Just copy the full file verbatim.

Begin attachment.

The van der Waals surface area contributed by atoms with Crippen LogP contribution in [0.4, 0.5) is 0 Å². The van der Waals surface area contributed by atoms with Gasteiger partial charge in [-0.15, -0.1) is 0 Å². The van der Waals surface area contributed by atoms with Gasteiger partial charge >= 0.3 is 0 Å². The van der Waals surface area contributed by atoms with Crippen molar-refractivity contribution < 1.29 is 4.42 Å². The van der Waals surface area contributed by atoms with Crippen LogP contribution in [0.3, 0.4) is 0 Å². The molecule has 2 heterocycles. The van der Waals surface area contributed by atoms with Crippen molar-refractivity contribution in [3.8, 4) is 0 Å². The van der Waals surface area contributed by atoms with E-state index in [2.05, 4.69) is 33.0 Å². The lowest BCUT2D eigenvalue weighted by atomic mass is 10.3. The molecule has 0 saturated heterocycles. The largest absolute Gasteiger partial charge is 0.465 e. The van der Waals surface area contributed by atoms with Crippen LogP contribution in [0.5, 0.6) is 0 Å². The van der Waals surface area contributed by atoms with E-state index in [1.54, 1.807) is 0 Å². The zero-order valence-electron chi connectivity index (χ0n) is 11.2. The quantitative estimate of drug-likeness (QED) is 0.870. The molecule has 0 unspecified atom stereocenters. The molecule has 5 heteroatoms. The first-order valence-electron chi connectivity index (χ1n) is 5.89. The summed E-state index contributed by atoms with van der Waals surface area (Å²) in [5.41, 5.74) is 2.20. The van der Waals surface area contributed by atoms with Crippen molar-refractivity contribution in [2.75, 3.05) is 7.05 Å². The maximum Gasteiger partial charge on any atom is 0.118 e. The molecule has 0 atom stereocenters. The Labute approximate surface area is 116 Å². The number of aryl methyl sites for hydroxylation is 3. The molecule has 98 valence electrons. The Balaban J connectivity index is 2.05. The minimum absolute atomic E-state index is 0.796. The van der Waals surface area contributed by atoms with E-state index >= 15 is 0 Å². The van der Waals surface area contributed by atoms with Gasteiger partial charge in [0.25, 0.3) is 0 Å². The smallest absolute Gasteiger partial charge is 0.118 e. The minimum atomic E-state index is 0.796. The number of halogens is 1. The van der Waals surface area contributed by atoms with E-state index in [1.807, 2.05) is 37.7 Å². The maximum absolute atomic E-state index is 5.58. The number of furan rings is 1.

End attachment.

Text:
The van der Waals surface area contributed by atoms with Crippen LogP contribution in [0.4, 0.5) is 0 Å². The van der Waals surface area contributed by atoms with Gasteiger partial charge in [-0.15, -0.1) is 0 Å². The van der Waals surface area contributed by atoms with Gasteiger partial charge >= 0.3 is 0 Å². The van der Waals surface area contributed by atoms with Crippen molar-refractivity contribution < 1.29 is 4.42 Å². The van der Waals surface area contributed by atoms with Crippen LogP contribution in [0.3, 0.4) is 0 Å². The molecule has 2 heterocycles. The van der Waals surface area contributed by atoms with Crippen molar-refractivity contribution in [3.8, 4) is 0 Å². The van der Waals surface area contributed by atoms with E-state index in [2.05, 4.69) is 33.0 Å². The lowest BCUT2D eigenvalue weighted by atomic mass is 10.3. The molecule has 0 saturated heterocycles. The largest absolute Gasteiger partial charge is 0.465 e. The van der Waals surface area contributed by atoms with Crippen LogP contribution in [0.5, 0.6) is 0 Å². The van der Waals surface area contributed by atoms with E-state index in [1.54, 1.807) is 0 Å². The zero-order valence-electron chi connectivity index (χ0n) is 11.2. The quantitative estimate of drug-likeness (QED) is 0.870. The molecule has 0 unspecified atom stereocenters. The molecule has 5 heteroatoms. The first-order valence-electron chi connectivity index (χ1n) is 5.89. The summed E-state index contributed by atoms with van der Waals surface area (Å²) in [5.41, 5.74) is 2.20. The van der Waals surface area contributed by atoms with Crippen molar-refractivity contribution in [2.75, 3.05) is 7.05 Å². The maximum Gasteiger partial charge on any atom is 0.118 e. The molecule has 0 atom stereocenters. The Labute approximate surface area is 116 Å². The number of aryl methyl sites for hydroxylation is 3. The molecule has 98 valence electrons. The Balaban J connectivity index is 2.05. The minimum absolute atomic E-state index is 0.796. The van der Waals surface area contributed by atoms with E-state index >= 15 is 0 Å². The van der Waals surface area contributed by atoms with Gasteiger partial charge in [0.25, 0.3) is 0 Å². The smallest absolute Gasteiger partial charge is 0.118 e. The minimum atomic E-state index is 0.796. The number of halogens is 1. The van der Waals surface area contributed by atoms with E-state index in [1.807, 2.05) is 37.7 Å². The maximum absolute atomic E-state index is 5.58. The number of furan rings is 1.